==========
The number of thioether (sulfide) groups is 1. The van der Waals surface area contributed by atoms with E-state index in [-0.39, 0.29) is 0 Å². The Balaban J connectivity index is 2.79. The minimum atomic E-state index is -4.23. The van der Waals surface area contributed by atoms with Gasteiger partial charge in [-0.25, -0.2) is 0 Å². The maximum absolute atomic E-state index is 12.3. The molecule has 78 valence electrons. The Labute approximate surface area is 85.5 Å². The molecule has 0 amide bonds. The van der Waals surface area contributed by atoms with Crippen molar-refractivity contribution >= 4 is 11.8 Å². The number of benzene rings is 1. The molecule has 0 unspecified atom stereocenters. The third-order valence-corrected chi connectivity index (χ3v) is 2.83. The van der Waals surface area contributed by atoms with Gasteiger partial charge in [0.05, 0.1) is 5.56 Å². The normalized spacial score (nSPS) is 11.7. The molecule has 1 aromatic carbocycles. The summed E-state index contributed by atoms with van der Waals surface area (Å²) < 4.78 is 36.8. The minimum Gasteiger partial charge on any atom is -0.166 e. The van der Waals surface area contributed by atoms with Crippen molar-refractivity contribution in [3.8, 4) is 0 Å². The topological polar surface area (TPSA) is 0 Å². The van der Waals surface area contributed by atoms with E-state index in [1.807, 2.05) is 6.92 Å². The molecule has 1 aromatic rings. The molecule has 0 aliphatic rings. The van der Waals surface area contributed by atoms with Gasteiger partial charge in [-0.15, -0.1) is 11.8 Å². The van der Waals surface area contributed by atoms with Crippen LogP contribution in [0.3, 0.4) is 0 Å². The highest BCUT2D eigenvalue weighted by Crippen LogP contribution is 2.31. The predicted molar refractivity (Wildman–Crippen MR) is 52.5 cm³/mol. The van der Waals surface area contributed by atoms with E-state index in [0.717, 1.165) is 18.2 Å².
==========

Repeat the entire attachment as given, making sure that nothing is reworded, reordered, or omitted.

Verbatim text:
The number of thioether (sulfide) groups is 1. The van der Waals surface area contributed by atoms with E-state index in [-0.39, 0.29) is 0 Å². The Balaban J connectivity index is 2.79. The minimum atomic E-state index is -4.23. The van der Waals surface area contributed by atoms with Gasteiger partial charge in [-0.25, -0.2) is 0 Å². The maximum absolute atomic E-state index is 12.3. The molecule has 78 valence electrons. The Labute approximate surface area is 85.5 Å². The molecule has 0 amide bonds. The van der Waals surface area contributed by atoms with Crippen molar-refractivity contribution >= 4 is 11.8 Å². The number of benzene rings is 1. The molecule has 0 unspecified atom stereocenters. The third-order valence-corrected chi connectivity index (χ3v) is 2.83. The van der Waals surface area contributed by atoms with Gasteiger partial charge in [0.05, 0.1) is 5.56 Å². The normalized spacial score (nSPS) is 11.7. The molecule has 1 aromatic carbocycles. The summed E-state index contributed by atoms with van der Waals surface area (Å²) < 4.78 is 36.8. The minimum Gasteiger partial charge on any atom is -0.166 e. The van der Waals surface area contributed by atoms with Crippen molar-refractivity contribution in [3.8, 4) is 0 Å². The topological polar surface area (TPSA) is 0 Å². The van der Waals surface area contributed by atoms with E-state index in [1.807, 2.05) is 6.92 Å². The molecule has 1 aromatic rings. The molecule has 0 aliphatic rings. The van der Waals surface area contributed by atoms with Gasteiger partial charge in [-0.15, -0.1) is 11.8 Å². The van der Waals surface area contributed by atoms with Crippen LogP contribution in [0.3, 0.4) is 0 Å². The highest BCUT2D eigenvalue weighted by Crippen LogP contribution is 2.31. The predicted molar refractivity (Wildman–Crippen MR) is 52.5 cm³/mol. The van der Waals surface area contributed by atoms with E-state index in [0.717, 1.165) is 18.2 Å².